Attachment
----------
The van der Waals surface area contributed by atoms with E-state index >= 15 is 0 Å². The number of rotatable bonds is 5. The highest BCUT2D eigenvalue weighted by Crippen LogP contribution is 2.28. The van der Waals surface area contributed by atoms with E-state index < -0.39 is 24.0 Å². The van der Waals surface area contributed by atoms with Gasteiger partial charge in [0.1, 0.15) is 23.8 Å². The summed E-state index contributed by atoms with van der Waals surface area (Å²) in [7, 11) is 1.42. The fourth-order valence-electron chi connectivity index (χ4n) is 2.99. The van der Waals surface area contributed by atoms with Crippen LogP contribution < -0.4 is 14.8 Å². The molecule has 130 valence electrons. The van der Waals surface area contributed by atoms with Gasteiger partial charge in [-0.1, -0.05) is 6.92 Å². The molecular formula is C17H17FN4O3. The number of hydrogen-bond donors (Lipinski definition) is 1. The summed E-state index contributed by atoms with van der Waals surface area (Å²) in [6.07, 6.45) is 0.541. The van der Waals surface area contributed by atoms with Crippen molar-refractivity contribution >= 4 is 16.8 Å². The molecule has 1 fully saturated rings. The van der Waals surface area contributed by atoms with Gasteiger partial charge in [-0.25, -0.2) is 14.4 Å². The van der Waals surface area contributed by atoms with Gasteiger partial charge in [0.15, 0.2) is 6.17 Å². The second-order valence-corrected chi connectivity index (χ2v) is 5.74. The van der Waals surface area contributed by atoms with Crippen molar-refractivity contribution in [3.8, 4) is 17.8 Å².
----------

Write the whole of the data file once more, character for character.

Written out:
The van der Waals surface area contributed by atoms with E-state index >= 15 is 0 Å². The number of rotatable bonds is 5. The highest BCUT2D eigenvalue weighted by Crippen LogP contribution is 2.28. The van der Waals surface area contributed by atoms with E-state index < -0.39 is 24.0 Å². The van der Waals surface area contributed by atoms with Gasteiger partial charge in [0.1, 0.15) is 23.8 Å². The summed E-state index contributed by atoms with van der Waals surface area (Å²) in [7, 11) is 1.42. The fourth-order valence-electron chi connectivity index (χ4n) is 2.99. The van der Waals surface area contributed by atoms with Crippen LogP contribution < -0.4 is 14.8 Å². The molecule has 130 valence electrons. The van der Waals surface area contributed by atoms with Gasteiger partial charge in [-0.1, -0.05) is 6.92 Å². The molecular formula is C17H17FN4O3. The number of hydrogen-bond donors (Lipinski definition) is 1. The summed E-state index contributed by atoms with van der Waals surface area (Å²) in [6.07, 6.45) is 0.541. The van der Waals surface area contributed by atoms with Crippen molar-refractivity contribution >= 4 is 16.8 Å². The molecule has 1 fully saturated rings. The van der Waals surface area contributed by atoms with Gasteiger partial charge in [-0.25, -0.2) is 14.4 Å². The van der Waals surface area contributed by atoms with Gasteiger partial charge in [0.15, 0.2) is 6.17 Å². The second-order valence-corrected chi connectivity index (χ2v) is 5.74. The van der Waals surface area contributed by atoms with Crippen molar-refractivity contribution in [3.8, 4) is 17.8 Å².